Dutch trial is an admission that Libyan sanctions failed

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WITHIN WEEKS of the ninth anniversary of Lockerbie, Robin Cook, the Foreign Secretary, told the Lord Advocate, Lord Hardie, that the US- British stance that the two Libyan suspects be surrendered for trial in Scotland was no longer sustainable.

It amounts to an acknowledgement that the UN sanctions against Libya imposed in 1992 when Colonel Gaddafi refused to hand over the two men, were never going to work.

The UN Security council will this week be asked to approve the new deal offered yesterday to have them face trial in the Netherlands before a specially located Scottish court and the British Government will endorse the plan in council.

One crucial factor behind the U-turn lies the fact that Mr Cook, who has a Scottish constituency, had come under sustained pressure from the PanAm 103 families since taking office for a shift in the stance inherited from the Tories, to allow the trial to take place in a neutral country, as the Libyans had suggested.

London and Washington had been holding out for a trial in Scotland in the hope that the Libyan leader would be brought to heel by the sanctions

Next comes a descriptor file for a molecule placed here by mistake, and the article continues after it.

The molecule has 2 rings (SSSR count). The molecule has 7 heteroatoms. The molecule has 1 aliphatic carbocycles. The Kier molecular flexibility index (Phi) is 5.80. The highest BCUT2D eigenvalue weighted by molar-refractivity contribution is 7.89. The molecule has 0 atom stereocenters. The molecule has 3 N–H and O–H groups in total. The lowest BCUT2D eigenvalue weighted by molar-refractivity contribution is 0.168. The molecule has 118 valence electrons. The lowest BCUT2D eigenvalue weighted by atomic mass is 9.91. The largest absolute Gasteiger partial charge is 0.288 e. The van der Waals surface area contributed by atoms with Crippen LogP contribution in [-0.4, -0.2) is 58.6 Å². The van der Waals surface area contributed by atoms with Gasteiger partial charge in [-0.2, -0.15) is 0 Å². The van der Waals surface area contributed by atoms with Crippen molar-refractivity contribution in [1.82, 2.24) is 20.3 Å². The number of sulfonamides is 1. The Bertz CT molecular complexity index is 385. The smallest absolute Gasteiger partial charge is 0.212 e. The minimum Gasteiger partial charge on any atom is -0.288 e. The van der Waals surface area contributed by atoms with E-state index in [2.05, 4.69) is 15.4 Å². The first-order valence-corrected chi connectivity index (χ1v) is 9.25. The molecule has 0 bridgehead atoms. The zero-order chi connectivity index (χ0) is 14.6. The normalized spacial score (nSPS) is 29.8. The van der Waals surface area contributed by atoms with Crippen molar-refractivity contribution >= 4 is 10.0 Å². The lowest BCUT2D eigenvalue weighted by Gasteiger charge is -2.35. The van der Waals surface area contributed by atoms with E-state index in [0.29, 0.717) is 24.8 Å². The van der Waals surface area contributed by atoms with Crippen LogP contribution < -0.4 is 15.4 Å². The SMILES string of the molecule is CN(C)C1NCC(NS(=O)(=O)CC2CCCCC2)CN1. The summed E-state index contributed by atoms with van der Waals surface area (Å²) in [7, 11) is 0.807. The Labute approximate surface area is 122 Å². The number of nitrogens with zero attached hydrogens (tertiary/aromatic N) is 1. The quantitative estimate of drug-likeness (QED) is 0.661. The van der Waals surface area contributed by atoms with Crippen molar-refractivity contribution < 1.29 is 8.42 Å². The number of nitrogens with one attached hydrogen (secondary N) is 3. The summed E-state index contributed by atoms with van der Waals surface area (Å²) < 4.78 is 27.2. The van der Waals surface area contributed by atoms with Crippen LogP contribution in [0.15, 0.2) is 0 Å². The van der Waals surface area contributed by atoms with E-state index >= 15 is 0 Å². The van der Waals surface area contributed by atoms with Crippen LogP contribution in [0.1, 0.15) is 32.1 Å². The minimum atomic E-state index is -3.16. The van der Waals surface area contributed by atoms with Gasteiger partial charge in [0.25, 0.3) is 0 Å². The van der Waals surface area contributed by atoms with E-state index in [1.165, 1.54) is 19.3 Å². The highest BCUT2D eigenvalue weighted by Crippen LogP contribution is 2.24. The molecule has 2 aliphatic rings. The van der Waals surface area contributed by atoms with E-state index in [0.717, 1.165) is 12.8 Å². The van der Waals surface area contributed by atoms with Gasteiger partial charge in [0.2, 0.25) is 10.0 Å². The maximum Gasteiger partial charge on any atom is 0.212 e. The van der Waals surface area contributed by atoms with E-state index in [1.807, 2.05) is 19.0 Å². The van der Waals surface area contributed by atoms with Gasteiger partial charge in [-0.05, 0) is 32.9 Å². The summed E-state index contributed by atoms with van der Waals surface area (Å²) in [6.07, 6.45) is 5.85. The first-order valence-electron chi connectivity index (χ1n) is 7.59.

But the Foreign Secretary privately told Lord Hardie it was not likely that Colonel Gaddafi would hand over the suspects for trial in Scotland.

Lord Hardie's review of the evidence concluded, like his Tory predecessors', that there was enough evidence to justify prosecution, but accepted Mr Cook's judgement that sanctions were never going to work.

Tony Blair raised the prospect of a trial in The Hague or Amsterdam with Bill Clinton, the US President, but it was not until July that the Dutch authorities agreed to the deal.

There were still loose ends. Questions over whether there should be international judges headed by a Scottish judge, as the Libyans wanted, had to be ironed out. So too had the legal complexities - the accused will be held by Scottish prison officers in The Hague under Scottish legal jurisdiction.

Mr Cook had hoped to make a statement to the Commons in July, before MPs broke up for their recess, but the Dutch Cabinet was unable to approve arrangements until yesterday.

If the trial eventually took place, it could last up to a year, cost more than pounds 10 million and would probably fail to convict.

Professor Mike McConville, head of Warwick University's law school and one of the country's leading legal experts, said: "The prosecution task is not impossible but it is still going to be formidable. The evidence would have to be extremely persuasive and it would have to be stronger than the material which has so far come into the public domain if there were to be convictions."